“The problem is not that the people are taxed too little, the problem is that the government spends too much.” –Ronald Reagan
This past legislative session much of the discussion in the media centered on allegations that state agencies were experiencing dramatic cuts to their budgets. This narrative might be useful in selling newspapers or holding opportunistic press conferences, but it is not rooted in fact.
Total state appropriations in Mississippi have increased in the last five years by over $2.75 billion, or 15%.
This is $2.75 billion that comes from Mississippi families and businesses that are struggling to get by. It includes debt that will be paid by our children and grandchildren. While it may pale in comparison to a national debt that exceeds $19 trillion, it marks a significant increase in dollars taken out of the private sector from a population that can ill afford it.
It’s important to understand this truth as you hear proponents of big government weave fictional tales of Draconian cuts with calls for higher taxes and more spending.
The budgeting process is complex, making it extremely difficult to determine how tax dollars are being collected and spent. Over the coming weeks, we are going to dig down in the weeds, but want to start with some basics.
The state budget is set by “fiscal year” starting on July 1st and ending on June 30th. So when you see FY2013, for instance, that is talking about the fiscal year that started on July 1, 2012 and ended on June 30, 2013. FY2017 started on July 1st of this year and will end next June 30th.
Every year, the Mississippi Legislature is responsible for “appropriating” funds for the operation of the state—this simply means that your elected Representatives and Senators designate how money will be spent. There are four broad categories of revenue appropriated by the Legislature: (1) General Fund; (2) State Support Funds; (3) Federal Funds; and (4) Other Funds.
Of those four sources, the news and legislators most frequently reference the General Fund. All four funding categories are built on the backs of taxpayers. FY2013 was the first budget set by a Republican-controlled Mississippi Legislature since the late 1800s. Total state appropriations in FY2013 were $18.15 billion. By FY2017, this number ballooned to $20.95 billion.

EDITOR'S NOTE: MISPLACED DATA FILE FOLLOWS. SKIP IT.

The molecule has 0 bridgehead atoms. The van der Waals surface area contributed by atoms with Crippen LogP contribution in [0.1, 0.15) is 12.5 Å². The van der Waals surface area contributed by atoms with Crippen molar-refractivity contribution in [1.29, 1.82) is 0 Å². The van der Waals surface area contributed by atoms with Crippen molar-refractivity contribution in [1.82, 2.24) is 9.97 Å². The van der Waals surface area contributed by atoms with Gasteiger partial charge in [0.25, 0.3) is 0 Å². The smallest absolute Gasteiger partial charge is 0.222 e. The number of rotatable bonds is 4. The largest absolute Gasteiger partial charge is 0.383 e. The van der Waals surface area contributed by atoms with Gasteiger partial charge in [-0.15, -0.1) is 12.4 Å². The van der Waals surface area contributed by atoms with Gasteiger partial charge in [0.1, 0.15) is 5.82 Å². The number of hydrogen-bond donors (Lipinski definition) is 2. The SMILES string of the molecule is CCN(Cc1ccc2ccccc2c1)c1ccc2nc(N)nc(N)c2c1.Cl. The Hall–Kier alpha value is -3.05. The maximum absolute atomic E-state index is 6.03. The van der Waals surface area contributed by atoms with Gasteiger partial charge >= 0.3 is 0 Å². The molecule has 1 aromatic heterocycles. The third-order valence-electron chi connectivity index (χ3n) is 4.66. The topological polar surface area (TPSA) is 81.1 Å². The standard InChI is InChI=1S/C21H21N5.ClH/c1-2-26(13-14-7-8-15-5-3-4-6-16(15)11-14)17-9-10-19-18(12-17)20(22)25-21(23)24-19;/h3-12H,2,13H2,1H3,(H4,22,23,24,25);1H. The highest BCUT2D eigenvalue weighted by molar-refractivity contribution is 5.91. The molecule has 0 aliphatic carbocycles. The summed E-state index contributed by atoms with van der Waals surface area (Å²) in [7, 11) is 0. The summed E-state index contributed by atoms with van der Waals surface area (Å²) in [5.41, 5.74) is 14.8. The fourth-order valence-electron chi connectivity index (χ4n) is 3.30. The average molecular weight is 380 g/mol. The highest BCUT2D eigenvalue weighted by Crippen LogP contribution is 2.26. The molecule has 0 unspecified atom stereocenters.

While many are quick to point to increased federal funding as the cause of increased appropriations—as if that absolves the state of responsibility to spend wisely—the numbers do not bear out federal funding as the primary driver of spending increases. From FY2013 to FY2017, state General Fund spending increased by over $1 billion, or 23%. By contrast, Federal Funds expenditures increased by roughly $830 million, or 10%.
The bluster surrounding our state budget and supposed cuts is disingenuous. Mississippi’s problem is not that the government is too small or that we are taxed too little. It’s that we spend too much.
We are routinely ranked as the state most dependent upon government spending. We’ve been ranked as having the fourth largest public sector in the country based on population.
For decades now, Mississippi has tried the big government, planned economy approach. It has failed to produce the kind of real, sustainable growth that will move us off the bottom.
What we have not tried is the kind of genuine economic freedom that affords people the right to earn, keep and spend their own money in a system unburdened by unfair taxation, excessive spending and mounting regulations that favor the connected. Over a wide swath of human history, there exists substantial correlation between this kind of limited government, free enterprise system and prosperity.